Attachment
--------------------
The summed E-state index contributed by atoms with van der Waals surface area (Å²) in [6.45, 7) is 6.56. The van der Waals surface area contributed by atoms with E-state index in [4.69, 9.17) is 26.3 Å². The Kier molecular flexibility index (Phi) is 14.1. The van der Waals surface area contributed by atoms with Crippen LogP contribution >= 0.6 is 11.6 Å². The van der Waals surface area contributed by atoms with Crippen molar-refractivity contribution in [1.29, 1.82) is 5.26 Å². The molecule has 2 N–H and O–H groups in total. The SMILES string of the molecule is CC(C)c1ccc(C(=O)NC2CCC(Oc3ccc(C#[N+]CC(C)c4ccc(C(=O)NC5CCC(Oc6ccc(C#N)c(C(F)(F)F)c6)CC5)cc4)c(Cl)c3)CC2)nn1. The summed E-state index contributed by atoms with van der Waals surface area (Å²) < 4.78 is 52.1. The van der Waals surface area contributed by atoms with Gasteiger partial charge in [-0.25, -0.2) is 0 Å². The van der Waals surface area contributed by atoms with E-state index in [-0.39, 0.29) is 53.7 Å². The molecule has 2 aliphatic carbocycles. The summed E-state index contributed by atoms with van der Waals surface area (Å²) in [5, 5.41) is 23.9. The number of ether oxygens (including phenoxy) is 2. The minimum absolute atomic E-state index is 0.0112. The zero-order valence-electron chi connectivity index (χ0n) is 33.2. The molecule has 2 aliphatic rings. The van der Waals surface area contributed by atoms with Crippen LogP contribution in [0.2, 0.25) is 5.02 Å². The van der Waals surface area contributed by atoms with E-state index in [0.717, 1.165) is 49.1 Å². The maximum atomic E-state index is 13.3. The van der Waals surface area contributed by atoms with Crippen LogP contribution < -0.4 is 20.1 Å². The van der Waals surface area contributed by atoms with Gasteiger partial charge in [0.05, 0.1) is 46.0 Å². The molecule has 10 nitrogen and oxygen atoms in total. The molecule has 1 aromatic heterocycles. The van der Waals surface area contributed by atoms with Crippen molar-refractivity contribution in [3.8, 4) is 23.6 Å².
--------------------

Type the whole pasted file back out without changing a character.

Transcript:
The summed E-state index contributed by atoms with van der Waals surface area (Å²) in [6.45, 7) is 6.56. The van der Waals surface area contributed by atoms with E-state index in [4.69, 9.17) is 26.3 Å². The Kier molecular flexibility index (Phi) is 14.1. The van der Waals surface area contributed by atoms with Crippen LogP contribution >= 0.6 is 11.6 Å². The van der Waals surface area contributed by atoms with Crippen molar-refractivity contribution in [1.29, 1.82) is 5.26 Å². The molecule has 2 N–H and O–H groups in total. The SMILES string of the molecule is CC(C)c1ccc(C(=O)NC2CCC(Oc3ccc(C#[N+]CC(C)c4ccc(C(=O)NC5CCC(Oc6ccc(C#N)c(C(F)(F)F)c6)CC5)cc4)c(Cl)c3)CC2)nn1. The summed E-state index contributed by atoms with van der Waals surface area (Å²) < 4.78 is 52.1. The van der Waals surface area contributed by atoms with Gasteiger partial charge in [-0.25, -0.2) is 0 Å². The van der Waals surface area contributed by atoms with E-state index in [-0.39, 0.29) is 53.7 Å². The molecule has 2 aliphatic carbocycles. The summed E-state index contributed by atoms with van der Waals surface area (Å²) in [5, 5.41) is 23.9. The number of ether oxygens (including phenoxy) is 2. The minimum absolute atomic E-state index is 0.0112. The zero-order valence-electron chi connectivity index (χ0n) is 33.2. The molecule has 2 aliphatic rings. The van der Waals surface area contributed by atoms with Crippen LogP contribution in [0.2, 0.25) is 5.02 Å². The van der Waals surface area contributed by atoms with E-state index in [0.717, 1.165) is 49.1 Å². The maximum atomic E-state index is 13.3. The van der Waals surface area contributed by atoms with Crippen LogP contribution < -0.4 is 20.1 Å². The van der Waals surface area contributed by atoms with Gasteiger partial charge in [0.05, 0.1) is 46.0 Å². The molecule has 10 nitrogen and oxygen atoms in total. The molecule has 1 aromatic heterocycles. The van der Waals surface area contributed by atoms with Crippen molar-refractivity contribution in [3.8, 4) is 23.6 Å².